The Future Is Decentralised
New month same story! I spend a lot of time reading about Blockchain technology and "white papers" which are an invaluable source of information and which counter all the nonsense pedalled by those determined to spread fear, uncertainty and doubt!
Bob Wigley is Founder Commissioner of the Blockchain Commission at the UN and has prepared an excellent document which I will refer to in this piece.
"We suggest that the transformative power of blockchain technology should not be seen as a threat to existing systems of governance; rather, it should be seen as an opportunity for national and international institutions to defend the rights of those they represent and to accelerate our collective progress towards meeting the UN's Sustainable Development Goals"
As stated previously in these notes the UN's belief in this technology is a clear sign that it is real, that there is SO much more to it than Bitcoin mining and/or trading and that it is here for good.
What is a Block Chain?
Block chains may improve any process where people need to access, verify, send or store information securely. This could be personal ID [in the news again this weekend thanks to Facebook] a product's shipment history, or a digital asset - like money.
Much of the world's information, from credit card transactions to medical and financial records is stored on databases, spreadsheets and ledgers. These systems have considerable and well documented weaknesses that stem from them being centralised. A centralised record is opaque and vulnerable to unauthorised access or distribution. Also, because it is a "master" copy, it is vulnerable to irreversible alteration or deletion.
Block chains are also used to store information but crucially DIFFER IN TWO WAYS:
First, information is parcelled up into blocks and sealed; second, this "chain of blocks" is not stored centrally, rather each block is copied and distributed around an entire network of peers - using distributed ledger technology.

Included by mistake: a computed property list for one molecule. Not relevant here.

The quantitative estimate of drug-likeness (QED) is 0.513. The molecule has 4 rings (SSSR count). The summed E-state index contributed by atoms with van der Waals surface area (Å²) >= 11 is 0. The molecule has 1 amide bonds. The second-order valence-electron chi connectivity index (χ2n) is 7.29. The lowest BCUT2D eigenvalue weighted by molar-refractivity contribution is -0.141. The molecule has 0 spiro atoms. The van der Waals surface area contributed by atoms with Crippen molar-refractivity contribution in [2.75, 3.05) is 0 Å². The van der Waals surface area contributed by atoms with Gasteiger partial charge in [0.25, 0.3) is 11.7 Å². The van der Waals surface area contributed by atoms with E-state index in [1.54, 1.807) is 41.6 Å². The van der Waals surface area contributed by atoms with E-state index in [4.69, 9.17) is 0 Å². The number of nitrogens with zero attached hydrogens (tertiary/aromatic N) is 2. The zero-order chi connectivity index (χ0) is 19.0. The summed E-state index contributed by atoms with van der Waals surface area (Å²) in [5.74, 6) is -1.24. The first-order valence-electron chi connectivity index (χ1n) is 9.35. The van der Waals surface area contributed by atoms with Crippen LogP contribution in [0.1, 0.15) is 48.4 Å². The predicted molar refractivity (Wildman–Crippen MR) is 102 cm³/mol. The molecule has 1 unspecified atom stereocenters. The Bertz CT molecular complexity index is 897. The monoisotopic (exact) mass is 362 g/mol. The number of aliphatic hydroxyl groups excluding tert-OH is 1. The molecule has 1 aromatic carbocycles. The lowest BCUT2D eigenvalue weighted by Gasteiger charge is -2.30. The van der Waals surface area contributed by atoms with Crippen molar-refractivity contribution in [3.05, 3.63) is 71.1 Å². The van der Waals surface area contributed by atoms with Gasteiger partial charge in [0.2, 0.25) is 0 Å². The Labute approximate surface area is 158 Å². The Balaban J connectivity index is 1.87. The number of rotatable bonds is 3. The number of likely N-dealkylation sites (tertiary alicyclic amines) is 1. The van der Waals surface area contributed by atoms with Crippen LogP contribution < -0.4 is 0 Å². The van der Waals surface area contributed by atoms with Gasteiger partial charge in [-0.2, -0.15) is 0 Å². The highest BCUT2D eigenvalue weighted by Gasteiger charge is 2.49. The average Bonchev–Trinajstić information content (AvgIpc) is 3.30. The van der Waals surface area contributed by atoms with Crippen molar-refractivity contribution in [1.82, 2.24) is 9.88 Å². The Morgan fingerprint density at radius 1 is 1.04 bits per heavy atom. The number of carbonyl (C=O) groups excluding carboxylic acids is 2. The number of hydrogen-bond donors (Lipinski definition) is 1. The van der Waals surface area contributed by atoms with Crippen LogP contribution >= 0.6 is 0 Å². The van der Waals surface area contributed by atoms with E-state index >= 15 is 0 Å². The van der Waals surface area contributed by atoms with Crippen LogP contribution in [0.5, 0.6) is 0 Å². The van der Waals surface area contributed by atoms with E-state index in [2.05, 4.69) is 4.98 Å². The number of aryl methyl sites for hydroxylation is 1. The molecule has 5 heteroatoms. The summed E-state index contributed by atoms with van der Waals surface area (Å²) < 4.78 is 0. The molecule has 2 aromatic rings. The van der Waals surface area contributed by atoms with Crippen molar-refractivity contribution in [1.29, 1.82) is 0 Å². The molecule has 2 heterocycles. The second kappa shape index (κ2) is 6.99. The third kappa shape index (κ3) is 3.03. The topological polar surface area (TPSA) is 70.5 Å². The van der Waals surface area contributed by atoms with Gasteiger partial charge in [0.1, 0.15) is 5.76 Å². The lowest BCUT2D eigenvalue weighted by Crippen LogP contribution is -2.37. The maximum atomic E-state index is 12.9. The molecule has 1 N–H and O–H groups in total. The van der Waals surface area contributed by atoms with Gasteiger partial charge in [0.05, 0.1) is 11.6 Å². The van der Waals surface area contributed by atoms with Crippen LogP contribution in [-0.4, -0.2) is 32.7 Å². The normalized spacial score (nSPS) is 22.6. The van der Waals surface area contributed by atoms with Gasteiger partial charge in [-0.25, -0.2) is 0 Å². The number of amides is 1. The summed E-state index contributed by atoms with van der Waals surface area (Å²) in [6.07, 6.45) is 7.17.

Each time someone adds a new block to the chain, it is added to everyone's copy simultaneously.
Immutability - since multiple copies of a block chain are kept and managed by consensus across a peer to peer network, no one peer can alter past transactions
Security - it is a fundamental cryptological law that it is relatively easy to set a problem that is very, very difficult to solve
Verifiability - the combined effect of transparency and immutability provides full public verifiability and the knowledge that information cannot be manipulated
Resilience - even if many peers go offline, the information is always accessible
Transparency - all transactions are broadcast to all peers with encryption ensuring total privacy
" I discovered to my amazement, that through all history there had been resistance [..] to every significant technological change that had taken place on earth. Usually the resistance came from those groups who stood to lose influence, status, money [..] as a result of the change, although they never advanced this as their reason for resisting it. It was always the good of humanity that rested upon their hearts"
- Isaac Asimov, lecture at Newark College of Engineering 1974